God, Hope & Helping Others
November 05 2012
By Dr. Mercola
Every year, 1.7 million people suffer from a traumatic brain injury in the United States.
Once the person is stabilized, there is no known treatment to help their brains recover; most physicians, instead, adopt a "wait and see" approach to determine if the person will regain neurological function.
This was the case with 17-year-old Bobby Ghassemi, a former high school football player who was left in a coma after a devastating car accident.
His physicians said he might remain unresponsive, so his parents, desperate for help, contacted their friends and eventually made contact with a physician who suggested an "unorthodox" treatment the family now credits with giving their son his life back: omega-3 fats.
This story is a very sad illustration of a profoundly important principle that you and your family need to have a DEEP appreciation of the critical importance of food in helping your body recover from the trauma of the injury that required hospitalization. Unfortunately most all hospitals serve foods that are as bad as or worse than the Standard American Diet.
When you are just living your typical life this is not typically a problem. It will make you more susceptible to developing colds and flus and will certainly increase your risk of virtually every chronic disease.
However when you are in the hospital the use of this poor-quality food can literally mean the difference between life and death. This is partially related to the massive exposure to highly virulent organisms in virtually all hospitals, bacteria that are highly resistant to nearly all antibiotics and very deadly.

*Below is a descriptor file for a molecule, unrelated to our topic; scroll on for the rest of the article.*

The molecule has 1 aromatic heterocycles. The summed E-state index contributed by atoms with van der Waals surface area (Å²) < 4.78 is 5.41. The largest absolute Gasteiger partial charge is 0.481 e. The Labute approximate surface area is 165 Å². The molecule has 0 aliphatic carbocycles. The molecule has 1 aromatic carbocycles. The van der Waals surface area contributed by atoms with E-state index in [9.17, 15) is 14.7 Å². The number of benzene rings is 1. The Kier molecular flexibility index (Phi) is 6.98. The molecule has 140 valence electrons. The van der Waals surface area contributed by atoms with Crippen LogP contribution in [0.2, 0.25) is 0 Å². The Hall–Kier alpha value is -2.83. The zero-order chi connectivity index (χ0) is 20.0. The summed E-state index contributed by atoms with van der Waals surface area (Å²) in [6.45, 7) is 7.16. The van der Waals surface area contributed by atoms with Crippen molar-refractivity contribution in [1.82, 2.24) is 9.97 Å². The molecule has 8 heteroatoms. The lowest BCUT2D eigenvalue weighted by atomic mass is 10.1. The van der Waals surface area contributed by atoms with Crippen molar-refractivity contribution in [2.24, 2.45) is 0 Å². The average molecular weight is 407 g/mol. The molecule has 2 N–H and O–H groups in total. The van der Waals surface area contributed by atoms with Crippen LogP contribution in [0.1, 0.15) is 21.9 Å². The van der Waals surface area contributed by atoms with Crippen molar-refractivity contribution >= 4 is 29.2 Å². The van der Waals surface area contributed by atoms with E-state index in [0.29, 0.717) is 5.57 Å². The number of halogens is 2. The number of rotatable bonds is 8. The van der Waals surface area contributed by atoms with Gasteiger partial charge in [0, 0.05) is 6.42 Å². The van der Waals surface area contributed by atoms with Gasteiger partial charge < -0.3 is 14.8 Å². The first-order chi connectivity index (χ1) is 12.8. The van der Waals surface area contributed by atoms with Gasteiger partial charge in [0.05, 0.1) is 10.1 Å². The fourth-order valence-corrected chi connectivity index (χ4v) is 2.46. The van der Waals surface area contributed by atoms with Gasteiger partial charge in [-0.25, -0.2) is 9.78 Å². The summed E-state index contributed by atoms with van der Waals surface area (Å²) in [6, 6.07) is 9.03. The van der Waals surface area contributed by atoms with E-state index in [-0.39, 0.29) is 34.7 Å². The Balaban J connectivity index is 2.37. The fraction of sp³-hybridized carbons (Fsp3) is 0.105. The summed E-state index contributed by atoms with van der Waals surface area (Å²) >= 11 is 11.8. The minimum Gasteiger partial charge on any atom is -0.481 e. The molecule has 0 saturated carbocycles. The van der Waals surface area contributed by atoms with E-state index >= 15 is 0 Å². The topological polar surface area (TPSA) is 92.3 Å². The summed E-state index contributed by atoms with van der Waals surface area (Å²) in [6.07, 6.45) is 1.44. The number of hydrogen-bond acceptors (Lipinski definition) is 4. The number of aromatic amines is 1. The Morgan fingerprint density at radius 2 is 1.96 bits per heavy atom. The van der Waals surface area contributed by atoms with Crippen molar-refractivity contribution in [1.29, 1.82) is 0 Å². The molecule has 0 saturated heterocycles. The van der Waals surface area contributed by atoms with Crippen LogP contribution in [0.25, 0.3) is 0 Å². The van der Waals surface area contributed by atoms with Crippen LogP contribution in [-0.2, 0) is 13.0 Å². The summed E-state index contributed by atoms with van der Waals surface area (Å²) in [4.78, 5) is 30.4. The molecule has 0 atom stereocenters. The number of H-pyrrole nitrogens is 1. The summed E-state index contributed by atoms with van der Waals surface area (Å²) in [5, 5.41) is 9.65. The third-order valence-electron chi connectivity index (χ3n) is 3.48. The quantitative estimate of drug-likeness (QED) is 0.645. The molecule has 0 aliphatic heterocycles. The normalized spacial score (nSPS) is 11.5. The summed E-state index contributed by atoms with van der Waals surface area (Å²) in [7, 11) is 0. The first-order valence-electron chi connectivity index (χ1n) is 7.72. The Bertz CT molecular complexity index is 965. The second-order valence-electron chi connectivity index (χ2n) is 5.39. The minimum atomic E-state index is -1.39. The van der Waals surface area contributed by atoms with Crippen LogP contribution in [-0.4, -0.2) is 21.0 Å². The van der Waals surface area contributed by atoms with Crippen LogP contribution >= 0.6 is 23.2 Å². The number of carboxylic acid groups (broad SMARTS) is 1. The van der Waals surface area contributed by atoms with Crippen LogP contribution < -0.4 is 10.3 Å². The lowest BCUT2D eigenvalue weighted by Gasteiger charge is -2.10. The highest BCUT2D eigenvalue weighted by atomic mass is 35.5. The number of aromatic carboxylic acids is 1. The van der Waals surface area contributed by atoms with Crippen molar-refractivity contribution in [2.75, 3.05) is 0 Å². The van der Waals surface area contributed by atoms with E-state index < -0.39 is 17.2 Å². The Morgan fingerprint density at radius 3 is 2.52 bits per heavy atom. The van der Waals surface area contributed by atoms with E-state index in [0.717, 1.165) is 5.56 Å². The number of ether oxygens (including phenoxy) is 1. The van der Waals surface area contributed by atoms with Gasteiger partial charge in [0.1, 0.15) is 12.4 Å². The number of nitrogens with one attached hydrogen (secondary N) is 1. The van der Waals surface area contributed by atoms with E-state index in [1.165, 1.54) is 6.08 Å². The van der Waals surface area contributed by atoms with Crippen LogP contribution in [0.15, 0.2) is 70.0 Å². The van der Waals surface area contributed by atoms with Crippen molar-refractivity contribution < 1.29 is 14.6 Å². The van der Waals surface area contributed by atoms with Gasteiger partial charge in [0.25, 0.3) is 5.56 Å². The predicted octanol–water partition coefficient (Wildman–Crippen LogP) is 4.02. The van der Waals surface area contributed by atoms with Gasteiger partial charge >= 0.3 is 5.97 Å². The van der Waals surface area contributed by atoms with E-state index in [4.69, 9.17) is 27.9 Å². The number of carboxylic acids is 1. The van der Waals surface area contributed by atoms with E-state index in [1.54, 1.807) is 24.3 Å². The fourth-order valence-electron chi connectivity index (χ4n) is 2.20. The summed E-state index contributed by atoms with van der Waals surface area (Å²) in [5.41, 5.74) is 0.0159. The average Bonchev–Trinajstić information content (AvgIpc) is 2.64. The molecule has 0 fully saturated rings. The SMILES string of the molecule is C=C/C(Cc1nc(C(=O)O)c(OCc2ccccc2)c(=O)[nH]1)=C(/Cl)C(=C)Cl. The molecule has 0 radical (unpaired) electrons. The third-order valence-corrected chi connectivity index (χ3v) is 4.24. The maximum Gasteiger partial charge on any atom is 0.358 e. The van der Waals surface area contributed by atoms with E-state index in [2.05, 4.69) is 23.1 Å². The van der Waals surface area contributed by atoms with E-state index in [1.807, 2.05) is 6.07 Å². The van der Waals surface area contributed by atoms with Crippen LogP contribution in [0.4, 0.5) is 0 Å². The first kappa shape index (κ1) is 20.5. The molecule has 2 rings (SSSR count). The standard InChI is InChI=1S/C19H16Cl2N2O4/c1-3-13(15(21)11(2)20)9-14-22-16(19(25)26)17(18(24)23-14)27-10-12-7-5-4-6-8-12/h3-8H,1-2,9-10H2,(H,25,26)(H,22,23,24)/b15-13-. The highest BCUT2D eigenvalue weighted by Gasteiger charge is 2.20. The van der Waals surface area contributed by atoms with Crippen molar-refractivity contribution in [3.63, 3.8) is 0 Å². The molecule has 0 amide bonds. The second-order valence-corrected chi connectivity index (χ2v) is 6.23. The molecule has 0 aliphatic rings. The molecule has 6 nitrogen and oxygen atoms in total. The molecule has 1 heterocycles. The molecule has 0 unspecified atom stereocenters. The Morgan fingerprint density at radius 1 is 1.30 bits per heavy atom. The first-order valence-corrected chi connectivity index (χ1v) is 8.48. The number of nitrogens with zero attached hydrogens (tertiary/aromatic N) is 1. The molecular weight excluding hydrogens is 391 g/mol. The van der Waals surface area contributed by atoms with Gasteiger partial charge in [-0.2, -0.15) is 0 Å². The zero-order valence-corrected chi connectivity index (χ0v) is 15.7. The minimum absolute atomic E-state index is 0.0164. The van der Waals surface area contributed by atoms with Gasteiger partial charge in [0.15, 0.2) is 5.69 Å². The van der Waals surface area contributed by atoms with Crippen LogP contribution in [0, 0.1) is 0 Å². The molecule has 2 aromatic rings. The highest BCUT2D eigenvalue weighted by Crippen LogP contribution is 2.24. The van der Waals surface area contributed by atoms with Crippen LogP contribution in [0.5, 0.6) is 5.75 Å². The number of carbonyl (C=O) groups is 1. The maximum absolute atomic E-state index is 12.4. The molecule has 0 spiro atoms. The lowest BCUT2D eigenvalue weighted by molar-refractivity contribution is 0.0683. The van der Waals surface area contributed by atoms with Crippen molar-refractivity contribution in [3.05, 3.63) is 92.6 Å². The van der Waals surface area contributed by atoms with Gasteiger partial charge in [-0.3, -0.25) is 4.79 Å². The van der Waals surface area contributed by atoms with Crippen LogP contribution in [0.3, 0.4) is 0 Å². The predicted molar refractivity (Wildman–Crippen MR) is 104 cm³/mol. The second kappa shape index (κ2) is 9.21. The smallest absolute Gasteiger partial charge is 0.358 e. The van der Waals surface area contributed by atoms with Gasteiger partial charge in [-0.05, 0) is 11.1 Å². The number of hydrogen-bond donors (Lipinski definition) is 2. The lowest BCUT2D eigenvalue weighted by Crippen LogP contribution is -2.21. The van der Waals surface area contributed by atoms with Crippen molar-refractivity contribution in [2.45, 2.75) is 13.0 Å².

So if you or anyone you know or love is admitted to the hospital you are best served by making sure you optimize their nutrition.
You will, of course, need to cooperate with the staff, as there are many procedures that require the patient to be fasting or have some special diet to prepare for a procedure or surgery. But once you work through those issues it is best to eat your own healthy food, not the food that is typically served in most hospitals.
Sixty percent of your brain is made up of fat. DHA (docosahexanoic acid, a type of omega-3 fat) alone makes up about 15 percent to 20 percent of your brain's cerebral cortex. It's found in high levels in your neurons – the cells of your central nervous system, where it provides structural support.
Because your brain is literally built from omega-3 fats, it makes sense that high doses of them following injury might support your brain's natural healing process.